Many African and Middle Eastern equity markets generated solid gains in the third quarter, as the region outpaced the broad emerging markets universe. Fears of a U.S.-led intervention in Syria's civil war weighed on markets, but they rallied after the U.S. Federal Reserve's decision in mid-September to delay tapering its asset purchases. In the Middle East, the United Arab Emirates led the Gulf Cooperation Council markets with a 13% gain, whereas Oman and Qatar lagged with milder returns. In Africa, shares in Kenya, Egypt, and South Africa were some of the top performers, while Nigerian stocks rose slightly and equities in Ghana declined.
The Africa & Middle East Fund returned 8.84% in the quarter compared with 7.49% for the S&P Emerging/Frontier ME & Africa BMI ex IL. For the 12 months ended September 30, 2013, the fund returned 21.82% versus 8.64% for the S&P Emerging/Frontier ME & Africa BMI ex IL. The fund's average annual total returns were 21.82%, 0.84%, and 0.18% for the 1-, 5-, and Since Inception (09/04/2007) periods, respectively, as of September 30, 2013. The fund's expense ratio was 1.52% as of its fiscal year ended October 31, 2012.
For up-to-date standardized total returns, including the most recent month-end performance, please click on the Performance tab, above.
Current performance may be lower or higher than the quoted past performance, which cannot guarantee future results.
Share price, principal value, and return will vary and you may have a gain or loss when you sell your shares.
The Africa & Middle East Fund charges a 2%
redemption fee on shares held 90 days or less.
The performance information shown does not reflect the deduction of the redemption fee;
if it did, the performance would be lower.
Slightly more than half of the fund's assets were invested in Gulf Cooperation Council countries at the end of September; the rest was invested in African companies or UK-based holdings with business in Africa. We are biased toward financials and consumer-related companies in Saudi Arabia, banks in Nigeria, and well-managed South African companies that are expanding beyond their borders. During the quarter, stock selection in Saudi Arabia, South Africa, and Nigeria helped relative performance, but stock selection in the UAE limited our gains. Overweighting the strong UAE market was positive, but underweighting South Africa and Egypt and overweighting Qatar worked against us. Low relative exposure to South Africa reflects our belief that other markets in our opportunity set have better growth prospects. Still, there are several exceptionally well-managed companies in South Africa that offer exposure to faster-growing and smaller African markets.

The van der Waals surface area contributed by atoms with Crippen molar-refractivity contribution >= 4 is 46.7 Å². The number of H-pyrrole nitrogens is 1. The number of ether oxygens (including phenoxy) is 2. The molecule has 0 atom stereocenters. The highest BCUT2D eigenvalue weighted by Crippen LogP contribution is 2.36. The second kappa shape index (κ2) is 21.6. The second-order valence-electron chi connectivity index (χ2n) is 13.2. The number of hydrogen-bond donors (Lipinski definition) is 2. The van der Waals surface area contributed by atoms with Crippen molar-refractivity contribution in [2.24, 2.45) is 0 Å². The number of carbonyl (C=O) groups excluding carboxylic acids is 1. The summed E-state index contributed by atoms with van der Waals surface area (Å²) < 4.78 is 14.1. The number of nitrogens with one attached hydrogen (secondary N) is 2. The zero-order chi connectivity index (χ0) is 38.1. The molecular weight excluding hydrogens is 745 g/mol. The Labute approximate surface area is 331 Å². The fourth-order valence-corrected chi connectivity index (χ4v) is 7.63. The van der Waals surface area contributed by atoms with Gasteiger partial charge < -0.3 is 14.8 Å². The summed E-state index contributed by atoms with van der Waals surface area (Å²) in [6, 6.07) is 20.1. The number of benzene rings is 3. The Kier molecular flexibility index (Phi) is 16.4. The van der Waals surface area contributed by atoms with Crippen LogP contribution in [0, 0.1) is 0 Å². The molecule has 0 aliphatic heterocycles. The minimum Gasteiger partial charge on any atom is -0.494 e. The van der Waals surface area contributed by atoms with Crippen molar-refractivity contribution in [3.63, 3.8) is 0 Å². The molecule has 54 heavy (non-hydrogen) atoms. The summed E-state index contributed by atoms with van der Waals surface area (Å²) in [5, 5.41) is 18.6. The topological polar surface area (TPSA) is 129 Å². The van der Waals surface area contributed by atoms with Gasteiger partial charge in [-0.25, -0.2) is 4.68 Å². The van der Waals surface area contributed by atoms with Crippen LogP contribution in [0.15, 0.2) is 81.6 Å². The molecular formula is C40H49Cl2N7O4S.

We believe that the long-term reasons to invest in the Africa and Middle East region are built on better governance, attractive demographics, rising urbanization, and infrastructure investment supported by a strong asset base in natural resources. It is one of the fastest-growing regions in the world. We continue to search for quality companies trading at attractive valuations with high returns on equity and strong growth prospects, while being mindful of the potential for frontier countries to experience exaggerated economic cycles or be affected by geopolitical risks. As always, we would like to remind our investors that this fund can be extremely volatile and should represent only a small portion of a long-term investor's well-diversified portfolio.